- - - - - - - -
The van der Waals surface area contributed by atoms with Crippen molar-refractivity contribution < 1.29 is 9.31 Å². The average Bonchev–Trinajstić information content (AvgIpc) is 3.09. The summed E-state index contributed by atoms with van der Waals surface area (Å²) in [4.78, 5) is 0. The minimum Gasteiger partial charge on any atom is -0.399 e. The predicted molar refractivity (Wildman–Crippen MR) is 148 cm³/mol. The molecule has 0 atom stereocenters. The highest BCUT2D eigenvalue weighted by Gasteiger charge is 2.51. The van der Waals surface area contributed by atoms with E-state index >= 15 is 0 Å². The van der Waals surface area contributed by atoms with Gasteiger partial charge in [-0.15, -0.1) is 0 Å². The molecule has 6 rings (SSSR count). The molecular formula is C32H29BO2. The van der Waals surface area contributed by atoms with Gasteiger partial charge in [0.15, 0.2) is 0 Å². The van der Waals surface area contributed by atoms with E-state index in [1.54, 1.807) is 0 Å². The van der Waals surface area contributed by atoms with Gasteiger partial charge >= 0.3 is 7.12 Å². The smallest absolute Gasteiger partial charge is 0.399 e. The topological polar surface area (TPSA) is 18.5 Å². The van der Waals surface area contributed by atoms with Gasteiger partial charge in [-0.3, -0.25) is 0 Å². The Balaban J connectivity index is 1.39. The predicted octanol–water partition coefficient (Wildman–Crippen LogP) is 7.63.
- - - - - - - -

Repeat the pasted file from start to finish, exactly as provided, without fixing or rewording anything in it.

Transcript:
The van der Waals surface area contributed by atoms with Crippen molar-refractivity contribution < 1.29 is 9.31 Å². The average Bonchev–Trinajstić information content (AvgIpc) is 3.09. The summed E-state index contributed by atoms with van der Waals surface area (Å²) in [4.78, 5) is 0. The minimum Gasteiger partial charge on any atom is -0.399 e. The predicted molar refractivity (Wildman–Crippen MR) is 148 cm³/mol. The molecule has 0 atom stereocenters. The highest BCUT2D eigenvalue weighted by Gasteiger charge is 2.51. The van der Waals surface area contributed by atoms with E-state index >= 15 is 0 Å². The van der Waals surface area contributed by atoms with Gasteiger partial charge in [-0.15, -0.1) is 0 Å². The molecule has 6 rings (SSSR count). The molecular formula is C32H29BO2. The van der Waals surface area contributed by atoms with Gasteiger partial charge in [0.15, 0.2) is 0 Å². The van der Waals surface area contributed by atoms with E-state index in [1.54, 1.807) is 0 Å². The van der Waals surface area contributed by atoms with Gasteiger partial charge >= 0.3 is 7.12 Å². The smallest absolute Gasteiger partial charge is 0.399 e. The topological polar surface area (TPSA) is 18.5 Å². The van der Waals surface area contributed by atoms with Gasteiger partial charge in [-0.3, -0.25) is 0 Å². The Balaban J connectivity index is 1.39. The predicted octanol–water partition coefficient (Wildman–Crippen LogP) is 7.63.